That takes me to the nature of your abstract “God.” Your God isn’t really a person, is he? He’s a person only analogically, you say, and he’s just as much comparable to a reptile and a stone. The analogies are based on the derivation of all natural properties from God, from “subsistent existence.” As you said, “Our traits of will, intellect, etc. all derive from God, and yes, so do concepts of being a reptile.” That means God isn’t more like a person than he is like a stone. The same can’t be said for an actual person such as an ordinary human. Therefore your God isn’t actually a person. Therefore, you’re not a theist. I don’t know if that makes you a pantheist exactly, despite the similarities between some of your statements and Spinoza’s pantheism. But what I can say is that your mystical metaphysics is bound to be consistent with atheism.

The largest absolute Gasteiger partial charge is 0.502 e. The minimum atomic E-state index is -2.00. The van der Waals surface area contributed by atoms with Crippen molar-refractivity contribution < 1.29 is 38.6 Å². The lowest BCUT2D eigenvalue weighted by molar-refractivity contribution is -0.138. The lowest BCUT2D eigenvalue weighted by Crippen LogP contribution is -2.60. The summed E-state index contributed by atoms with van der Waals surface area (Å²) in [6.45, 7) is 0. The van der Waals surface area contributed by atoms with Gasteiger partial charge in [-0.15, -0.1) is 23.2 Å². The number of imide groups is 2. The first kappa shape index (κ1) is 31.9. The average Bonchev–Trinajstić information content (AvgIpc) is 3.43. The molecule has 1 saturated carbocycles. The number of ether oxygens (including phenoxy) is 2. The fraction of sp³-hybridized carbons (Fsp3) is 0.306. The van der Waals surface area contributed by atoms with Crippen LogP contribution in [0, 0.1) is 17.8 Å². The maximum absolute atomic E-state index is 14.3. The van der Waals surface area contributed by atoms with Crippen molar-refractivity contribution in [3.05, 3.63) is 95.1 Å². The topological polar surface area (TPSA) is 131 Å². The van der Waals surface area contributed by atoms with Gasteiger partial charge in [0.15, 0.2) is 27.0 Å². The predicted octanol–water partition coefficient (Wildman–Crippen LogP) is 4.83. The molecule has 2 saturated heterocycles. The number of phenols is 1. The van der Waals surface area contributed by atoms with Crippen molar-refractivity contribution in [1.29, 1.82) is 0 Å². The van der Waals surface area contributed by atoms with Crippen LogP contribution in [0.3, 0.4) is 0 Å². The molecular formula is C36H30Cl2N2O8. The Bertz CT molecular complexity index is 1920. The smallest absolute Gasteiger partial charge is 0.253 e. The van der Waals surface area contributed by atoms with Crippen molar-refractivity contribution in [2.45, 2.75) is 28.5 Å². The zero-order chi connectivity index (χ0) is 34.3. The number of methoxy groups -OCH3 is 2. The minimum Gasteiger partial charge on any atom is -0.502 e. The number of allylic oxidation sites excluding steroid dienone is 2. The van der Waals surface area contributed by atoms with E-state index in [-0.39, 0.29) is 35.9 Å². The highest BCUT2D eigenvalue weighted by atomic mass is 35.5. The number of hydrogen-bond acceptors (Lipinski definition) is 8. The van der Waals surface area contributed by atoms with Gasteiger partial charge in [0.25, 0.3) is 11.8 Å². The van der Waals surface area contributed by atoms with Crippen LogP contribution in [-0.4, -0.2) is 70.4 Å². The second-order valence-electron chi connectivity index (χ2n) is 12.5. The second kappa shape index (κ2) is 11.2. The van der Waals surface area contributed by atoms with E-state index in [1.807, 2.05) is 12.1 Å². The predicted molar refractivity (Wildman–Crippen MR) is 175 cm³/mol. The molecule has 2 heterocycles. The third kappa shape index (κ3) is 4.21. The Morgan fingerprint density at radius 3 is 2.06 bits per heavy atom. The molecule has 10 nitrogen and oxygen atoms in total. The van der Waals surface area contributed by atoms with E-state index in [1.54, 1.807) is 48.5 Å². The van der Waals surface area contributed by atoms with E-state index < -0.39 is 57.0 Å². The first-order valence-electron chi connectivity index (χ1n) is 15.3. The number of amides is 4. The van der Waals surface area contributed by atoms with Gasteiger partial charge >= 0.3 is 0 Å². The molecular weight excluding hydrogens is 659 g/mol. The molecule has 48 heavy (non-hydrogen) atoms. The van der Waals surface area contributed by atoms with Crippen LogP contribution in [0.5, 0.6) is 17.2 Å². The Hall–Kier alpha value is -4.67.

Let’s take just one example of the conflict between your metaphysics and the literalism of folk Christianity. Take John 3:16 and ask whether God’s love of the world is real or only metaphorical and subjective. If God is metaphysically simple, how can he literally have an emotion like love? If he’s immutable, how can he shift from one emotion to the next, such as from anger to love? You want to say with the mystics that all such descriptions are analogical, since God is beyond our comprehension. If God is transcendent in that sense, theism itself must be only metaphorical. God wouldn’t literally be a personal creator and ruler of the universe. Theists like William Lane Craig and Alvin Plantinga reject this mysticism precisely because they say it undermines theistic beliefs. That’s not to say the latters’ literalistic theism is defensible or respectable. I’m just trying to clarify where we actually stand.